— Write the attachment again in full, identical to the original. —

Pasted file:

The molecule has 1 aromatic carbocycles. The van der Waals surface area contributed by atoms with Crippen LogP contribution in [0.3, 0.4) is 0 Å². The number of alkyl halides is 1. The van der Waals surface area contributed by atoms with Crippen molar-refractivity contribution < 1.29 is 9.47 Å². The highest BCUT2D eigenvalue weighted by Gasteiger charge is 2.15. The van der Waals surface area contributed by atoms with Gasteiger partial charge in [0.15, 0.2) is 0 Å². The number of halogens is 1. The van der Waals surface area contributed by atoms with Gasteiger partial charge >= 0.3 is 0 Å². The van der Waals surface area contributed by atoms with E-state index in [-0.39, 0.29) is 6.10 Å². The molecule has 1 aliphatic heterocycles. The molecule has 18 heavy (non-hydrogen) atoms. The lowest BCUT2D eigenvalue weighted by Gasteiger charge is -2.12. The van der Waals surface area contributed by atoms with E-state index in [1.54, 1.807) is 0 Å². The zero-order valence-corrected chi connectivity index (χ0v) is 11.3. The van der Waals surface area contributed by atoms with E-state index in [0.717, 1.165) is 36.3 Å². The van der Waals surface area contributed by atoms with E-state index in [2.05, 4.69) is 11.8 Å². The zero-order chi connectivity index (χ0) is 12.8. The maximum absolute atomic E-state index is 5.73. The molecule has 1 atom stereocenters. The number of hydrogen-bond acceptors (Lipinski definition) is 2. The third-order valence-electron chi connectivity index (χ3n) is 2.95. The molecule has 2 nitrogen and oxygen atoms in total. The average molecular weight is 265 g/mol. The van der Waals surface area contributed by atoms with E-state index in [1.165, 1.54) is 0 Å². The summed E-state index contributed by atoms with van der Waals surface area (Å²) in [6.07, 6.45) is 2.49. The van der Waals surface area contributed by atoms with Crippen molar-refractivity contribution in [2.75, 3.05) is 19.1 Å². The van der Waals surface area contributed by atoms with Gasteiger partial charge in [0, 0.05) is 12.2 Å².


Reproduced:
The molecule has 1 aromatic carbocycles. The van der Waals surface area contributed by atoms with Crippen LogP contribution in [0.3, 0.4) is 0 Å². The number of alkyl halides is 1. The van der Waals surface area contributed by atoms with Crippen molar-refractivity contribution < 1.29 is 9.47 Å². The highest BCUT2D eigenvalue weighted by Gasteiger charge is 2.15. The van der Waals surface area contributed by atoms with Gasteiger partial charge in [0.15, 0.2) is 0 Å². The number of halogens is 1. The van der Waals surface area contributed by atoms with Gasteiger partial charge >= 0.3 is 0 Å². The van der Waals surface area contributed by atoms with E-state index in [-0.39, 0.29) is 6.10 Å². The molecule has 1 aliphatic heterocycles. The molecule has 18 heavy (non-hydrogen) atoms. The lowest BCUT2D eigenvalue weighted by Gasteiger charge is -2.12. The van der Waals surface area contributed by atoms with E-state index in [1.54, 1.807) is 0 Å². The zero-order valence-corrected chi connectivity index (χ0v) is 11.3. The van der Waals surface area contributed by atoms with E-state index in [0.717, 1.165) is 36.3 Å². The van der Waals surface area contributed by atoms with E-state index in [2.05, 4.69) is 11.8 Å². The zero-order chi connectivity index (χ0) is 12.8. The maximum absolute atomic E-state index is 5.73. The molecule has 1 atom stereocenters. The number of hydrogen-bond acceptors (Lipinski definition) is 2. The third-order valence-electron chi connectivity index (χ3n) is 2.95. The molecule has 2 nitrogen and oxygen atoms in total. The average molecular weight is 265 g/mol. The van der Waals surface area contributed by atoms with E-state index in [1.165, 1.54) is 0 Å². The summed E-state index contributed by atoms with van der Waals surface area (Å²) in [6.07, 6.45) is 2.49. The van der Waals surface area contributed by atoms with Crippen molar-refractivity contribution in [2.75, 3.05) is 19.1 Å². The van der Waals surface area contributed by atoms with Gasteiger partial charge in [0, 0.05) is 12.2 Å².